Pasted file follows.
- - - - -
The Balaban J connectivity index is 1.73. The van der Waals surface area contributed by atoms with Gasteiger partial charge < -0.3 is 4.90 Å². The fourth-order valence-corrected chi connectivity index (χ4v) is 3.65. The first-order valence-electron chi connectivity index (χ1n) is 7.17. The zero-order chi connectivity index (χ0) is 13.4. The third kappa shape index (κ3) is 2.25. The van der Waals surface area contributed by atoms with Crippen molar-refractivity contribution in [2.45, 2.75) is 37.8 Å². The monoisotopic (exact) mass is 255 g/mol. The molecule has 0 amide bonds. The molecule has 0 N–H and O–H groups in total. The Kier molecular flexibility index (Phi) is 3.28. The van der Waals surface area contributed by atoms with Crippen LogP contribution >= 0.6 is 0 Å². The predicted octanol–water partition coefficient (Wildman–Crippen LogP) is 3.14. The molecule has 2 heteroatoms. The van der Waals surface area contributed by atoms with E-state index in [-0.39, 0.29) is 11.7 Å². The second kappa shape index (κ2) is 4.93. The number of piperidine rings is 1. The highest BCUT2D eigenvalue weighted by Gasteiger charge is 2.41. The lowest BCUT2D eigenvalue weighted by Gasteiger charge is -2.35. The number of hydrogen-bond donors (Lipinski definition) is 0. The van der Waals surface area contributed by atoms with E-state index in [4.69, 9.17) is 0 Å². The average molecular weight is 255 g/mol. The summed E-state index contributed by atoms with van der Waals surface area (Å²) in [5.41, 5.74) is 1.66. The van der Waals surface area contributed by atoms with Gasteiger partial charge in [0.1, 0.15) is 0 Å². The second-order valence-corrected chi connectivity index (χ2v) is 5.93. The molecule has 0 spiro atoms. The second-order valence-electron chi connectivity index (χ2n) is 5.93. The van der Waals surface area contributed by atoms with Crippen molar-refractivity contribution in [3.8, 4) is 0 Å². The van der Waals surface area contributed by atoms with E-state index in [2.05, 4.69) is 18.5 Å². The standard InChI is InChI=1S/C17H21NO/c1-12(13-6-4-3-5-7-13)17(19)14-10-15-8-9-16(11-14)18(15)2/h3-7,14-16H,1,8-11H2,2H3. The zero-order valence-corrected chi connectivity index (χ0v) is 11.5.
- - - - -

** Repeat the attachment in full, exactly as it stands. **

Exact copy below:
The Balaban J connectivity index is 1.73. The van der Waals surface area contributed by atoms with Gasteiger partial charge < -0.3 is 4.90 Å². The fourth-order valence-corrected chi connectivity index (χ4v) is 3.65. The first-order valence-electron chi connectivity index (χ1n) is 7.17. The zero-order chi connectivity index (χ0) is 13.4. The third kappa shape index (κ3) is 2.25. The van der Waals surface area contributed by atoms with Crippen molar-refractivity contribution in [2.45, 2.75) is 37.8 Å². The monoisotopic (exact) mass is 255 g/mol. The molecule has 0 amide bonds. The molecule has 0 N–H and O–H groups in total. The Kier molecular flexibility index (Phi) is 3.28. The van der Waals surface area contributed by atoms with Crippen LogP contribution >= 0.6 is 0 Å². The predicted octanol–water partition coefficient (Wildman–Crippen LogP) is 3.14. The molecule has 2 heteroatoms. The van der Waals surface area contributed by atoms with E-state index in [-0.39, 0.29) is 11.7 Å². The second kappa shape index (κ2) is 4.93. The number of piperidine rings is 1. The highest BCUT2D eigenvalue weighted by Gasteiger charge is 2.41. The lowest BCUT2D eigenvalue weighted by Gasteiger charge is -2.35. The number of hydrogen-bond donors (Lipinski definition) is 0. The van der Waals surface area contributed by atoms with E-state index in [4.69, 9.17) is 0 Å². The average molecular weight is 255 g/mol. The summed E-state index contributed by atoms with van der Waals surface area (Å²) in [5.41, 5.74) is 1.66. The van der Waals surface area contributed by atoms with Gasteiger partial charge in [0.1, 0.15) is 0 Å². The second-order valence-corrected chi connectivity index (χ2v) is 5.93. The molecule has 0 spiro atoms. The second-order valence-electron chi connectivity index (χ2n) is 5.93. The van der Waals surface area contributed by atoms with Crippen molar-refractivity contribution in [3.8, 4) is 0 Å². The van der Waals surface area contributed by atoms with E-state index in [2.05, 4.69) is 18.5 Å². The standard InChI is InChI=1S/C17H21NO/c1-12(13-6-4-3-5-7-13)17(19)14-10-15-8-9-16(11-14)18(15)2/h3-7,14-16H,1,8-11H2,2H3. The zero-order valence-corrected chi connectivity index (χ0v) is 11.5.